A shuffle through the Gaming mailbag:
Q. I was wondering if you could give me some advice at becoming a professional slots player.
I’m 26, working for a marketing company, and in a really good spot because of two big slots jackpots. They were both on penny progressive games, one for $25,000 and a little extra and the other for a little under $15,000.
I was thinking about taking a year and using that money to play professionally. I can live cheaply enough and could save my winnings and get a good start on life.
My email recently brought word from Tropicana Atlantic City that it was adding Three Card Dr…
Can you share your thoughts on where to play and what to play? I think progressives are the key, but should I move to a place with lots of casinos or get the jump on jackpots close to home because I could be there any day and any time?
A. I have one piece of advice for you: Don’t do this.
If you don’t need the money, put it in savings, speak to an investment counselor, make a nice donation to charity, buy yourself something cool — anything. But DO NOT attempt to become a professional slot player.
At any game, playing professionally is a pipe dream for most players. Even at blackjack, most players who attempt to count cards can’t really beat the house.
On slots, the house edge is much too high for sustained success. You’ve been fortunate enough to win two large jackpots in a short time, but the house edge on penny slots of 10 to 15 percent — depending on casino and jurisdiction — will grind you down over time.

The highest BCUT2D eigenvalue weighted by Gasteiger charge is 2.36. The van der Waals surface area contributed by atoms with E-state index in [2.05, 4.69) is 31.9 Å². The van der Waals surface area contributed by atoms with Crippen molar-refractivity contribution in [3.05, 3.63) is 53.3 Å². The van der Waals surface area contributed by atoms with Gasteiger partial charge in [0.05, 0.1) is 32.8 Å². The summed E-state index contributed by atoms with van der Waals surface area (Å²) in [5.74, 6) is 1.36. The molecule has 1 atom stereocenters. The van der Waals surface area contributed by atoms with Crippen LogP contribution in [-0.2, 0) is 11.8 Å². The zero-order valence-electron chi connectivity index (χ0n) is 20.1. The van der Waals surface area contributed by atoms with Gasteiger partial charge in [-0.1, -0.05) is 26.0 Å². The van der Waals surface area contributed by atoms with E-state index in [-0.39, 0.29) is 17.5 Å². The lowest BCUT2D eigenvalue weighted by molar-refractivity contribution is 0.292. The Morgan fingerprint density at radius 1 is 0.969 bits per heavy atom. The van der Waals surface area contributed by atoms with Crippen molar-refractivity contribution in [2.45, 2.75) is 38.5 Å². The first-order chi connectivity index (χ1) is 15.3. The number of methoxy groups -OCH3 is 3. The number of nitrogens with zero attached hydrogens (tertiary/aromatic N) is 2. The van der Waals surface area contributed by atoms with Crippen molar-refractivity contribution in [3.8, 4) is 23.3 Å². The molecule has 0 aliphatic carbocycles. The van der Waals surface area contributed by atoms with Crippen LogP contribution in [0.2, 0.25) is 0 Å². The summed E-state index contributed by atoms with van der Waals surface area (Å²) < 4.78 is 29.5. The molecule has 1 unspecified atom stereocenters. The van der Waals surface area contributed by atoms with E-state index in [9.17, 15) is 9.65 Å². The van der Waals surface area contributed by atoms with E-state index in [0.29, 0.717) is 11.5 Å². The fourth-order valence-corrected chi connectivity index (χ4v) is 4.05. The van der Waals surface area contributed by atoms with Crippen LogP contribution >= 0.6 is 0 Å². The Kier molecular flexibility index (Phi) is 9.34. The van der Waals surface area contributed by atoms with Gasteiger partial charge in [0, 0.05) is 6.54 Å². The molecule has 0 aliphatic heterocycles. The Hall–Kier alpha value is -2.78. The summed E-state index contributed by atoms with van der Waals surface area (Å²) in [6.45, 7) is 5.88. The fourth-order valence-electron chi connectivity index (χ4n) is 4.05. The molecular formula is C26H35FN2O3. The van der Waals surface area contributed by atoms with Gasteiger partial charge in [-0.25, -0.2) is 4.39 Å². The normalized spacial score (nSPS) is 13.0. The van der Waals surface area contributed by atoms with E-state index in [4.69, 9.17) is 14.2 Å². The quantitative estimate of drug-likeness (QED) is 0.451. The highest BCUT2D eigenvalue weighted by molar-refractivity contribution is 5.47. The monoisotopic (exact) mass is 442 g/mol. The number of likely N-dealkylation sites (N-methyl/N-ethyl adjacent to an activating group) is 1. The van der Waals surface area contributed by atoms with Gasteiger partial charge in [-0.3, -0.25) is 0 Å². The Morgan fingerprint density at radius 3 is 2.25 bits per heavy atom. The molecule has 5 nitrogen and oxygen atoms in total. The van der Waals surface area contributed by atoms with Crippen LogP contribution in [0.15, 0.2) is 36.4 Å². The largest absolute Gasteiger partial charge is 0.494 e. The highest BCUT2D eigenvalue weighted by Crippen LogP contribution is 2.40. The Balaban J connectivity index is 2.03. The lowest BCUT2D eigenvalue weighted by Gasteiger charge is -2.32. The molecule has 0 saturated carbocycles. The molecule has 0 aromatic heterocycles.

Slots involve no skill. You can’t bring that house edge down. There is no way to tell when a machine will pay off or when a jackpot is coming. Many more sessions will bring losses than wins. Players go years or decades at a time without hitting jackpots as large as yours.
Slots are fun. The bonuses are engaging, and the occasional big wins are exciting. But they should be treated as entertainment and the money you play with should come from an entertainment budget.
But if you try to step up and play professionally with your $40,000 in jackpots as seed money, the most likely outcome is that you’ll come out of the experience $40,000 poorer.
Q. I was at a casino with sports betting for the beginning of football season, and they had the usual bets — point spreads, money lines, over/under. They also had parlay cards where you had to pick three or more teams, and the teams you picked had to beat the point spread.
I didn’t want to do anything crazy like try to parlay 10 teams, but I tried a three-team parlay — and lost all three games! The three-team paid winners 6-1 and four teams were 10-1. Are those fair odds?
A. Assuming you have a 50/50 chance of winning any game, you have a 1 in 2 chance on any game. If you need to pick two games correctly, the odd are 1 in 2x2; with three teams, it’s 1 in 2x2x2, for four teams 1 in 2x2x2x2, and so on.
With three teams, that gives us a 1 in 8 chance of winning, so true odds would be 7-1. With four teams, we have a 1 in 16 chance, and true odds are 15-1.
A three-team parlay with a 6-1 payoff gives the house a 12.5 percent edge. That’s too steep for me, but with a four-team parlay paying 10-1, that zooms to 31.25 percent. Ugh